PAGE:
Facebook to consider entering bidding race for Premier League broadcasting rights

The Social Media giants remain one of the frontrunners for the next auction of the Premier League broadcasting rights.

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Facebook refuse to rule out entering the race for Premier League rights (Robert Galbraith/Reuters)

Facebook has refused to rule out entering the bidding to stream live Premier League matches following mounting speculation over a looming rights battle.

Ed Woodward, Manchester United's vice-chairman, told investors in New York last week that Facebook and Amazon were interested in the last round of Premier League rights deals for 2016-19, which were sold primarily to Sky and BT for £8.4bn, and predicted that the tech companies will enter the next auction, which covers the 2019-22 period.

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"The Premier League is a very important partner of ours," Dan Reed, Facebook's global head of sports partnerships, said on Wednesday. "We work with them to help them reach their audience. It would be premature to speculate on how we might approach that. But they are a very important partner. That speaks for itself. We continue to have an ongoing relationship with the Premier League."

Reed said that it is difficult to imagine negotiating with English clubs individually and denied that traditional broadcasters should feel threatened by Silicon Valley, citing the example of Facebook streaming Fox Sport's coverage of live Champions League matches, according to the Guardian.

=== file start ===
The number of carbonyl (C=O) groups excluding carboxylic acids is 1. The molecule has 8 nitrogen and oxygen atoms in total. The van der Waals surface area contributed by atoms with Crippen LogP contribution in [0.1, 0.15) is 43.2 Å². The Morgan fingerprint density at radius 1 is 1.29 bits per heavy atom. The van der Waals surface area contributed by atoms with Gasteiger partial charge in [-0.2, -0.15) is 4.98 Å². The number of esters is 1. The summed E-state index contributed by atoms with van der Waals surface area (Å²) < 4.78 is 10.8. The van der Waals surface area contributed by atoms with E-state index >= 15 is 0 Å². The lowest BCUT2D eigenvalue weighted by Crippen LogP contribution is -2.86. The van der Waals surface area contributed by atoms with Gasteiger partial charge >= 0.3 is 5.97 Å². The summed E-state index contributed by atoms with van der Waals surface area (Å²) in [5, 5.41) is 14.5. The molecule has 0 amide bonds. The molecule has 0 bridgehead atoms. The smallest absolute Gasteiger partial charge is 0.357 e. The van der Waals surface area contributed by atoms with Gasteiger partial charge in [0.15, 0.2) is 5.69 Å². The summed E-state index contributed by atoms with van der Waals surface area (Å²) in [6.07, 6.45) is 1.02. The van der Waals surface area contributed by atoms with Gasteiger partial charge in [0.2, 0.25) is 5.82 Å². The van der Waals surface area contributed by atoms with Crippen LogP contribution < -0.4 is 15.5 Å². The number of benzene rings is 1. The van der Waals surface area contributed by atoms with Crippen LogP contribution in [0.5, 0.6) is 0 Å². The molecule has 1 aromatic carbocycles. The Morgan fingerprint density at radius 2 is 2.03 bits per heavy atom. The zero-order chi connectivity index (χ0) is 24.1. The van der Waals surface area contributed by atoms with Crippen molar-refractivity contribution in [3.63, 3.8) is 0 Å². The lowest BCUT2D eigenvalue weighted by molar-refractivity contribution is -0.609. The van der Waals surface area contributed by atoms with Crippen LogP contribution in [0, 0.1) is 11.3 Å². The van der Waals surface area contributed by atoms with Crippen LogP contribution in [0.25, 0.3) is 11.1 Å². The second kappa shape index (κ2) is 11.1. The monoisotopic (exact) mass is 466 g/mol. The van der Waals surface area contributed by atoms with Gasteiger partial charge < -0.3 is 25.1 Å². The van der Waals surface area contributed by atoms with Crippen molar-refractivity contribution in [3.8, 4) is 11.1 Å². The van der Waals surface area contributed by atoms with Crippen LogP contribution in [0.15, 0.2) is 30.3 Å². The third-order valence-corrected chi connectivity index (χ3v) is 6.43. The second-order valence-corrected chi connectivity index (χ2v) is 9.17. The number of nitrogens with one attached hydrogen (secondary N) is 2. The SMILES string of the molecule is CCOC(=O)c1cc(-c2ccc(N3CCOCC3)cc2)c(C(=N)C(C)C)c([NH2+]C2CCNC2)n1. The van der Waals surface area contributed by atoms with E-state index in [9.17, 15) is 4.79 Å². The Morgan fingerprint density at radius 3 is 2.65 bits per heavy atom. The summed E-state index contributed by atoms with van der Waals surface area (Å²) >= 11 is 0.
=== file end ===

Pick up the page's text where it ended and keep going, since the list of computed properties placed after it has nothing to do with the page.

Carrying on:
"We work with Fox in the US to help them to get people to tune in to events on television, which is the bedrock of our relationship with broadcasters. There are a number of examples where we help broadcasters and we have an excellent relationship with Sky and BT in the UK."

The California-based firm already has broadcast deals with Major League Baseball, Major League Soccer and the World Surf League and recently made an unsuccessful £450m bid to broadcast cricket's Indian Premier League, as reported by ESPN.

In the first six months of this year, Facebook broadcast more than 3,500 different sports events live, ranging from a partnership with Fox Sports for Champions League games in the United States, to Mexican league football games and college lacrosse.

In April, a global audience of five million watched a Barcelona-Real Madrid legends match, while "Hala Madrid," a behind-the-scenes look at Real shot on GoPro cameras, has become an online hit.

But, most intriguingly, Facebook has also just launched a new platform for video content in the US called "Watch," which Reed said is ideal for sport as it combines "episodic, longer-form viewing'' with the conversation and engagement that is the cornerstone of Facebook's appeal.

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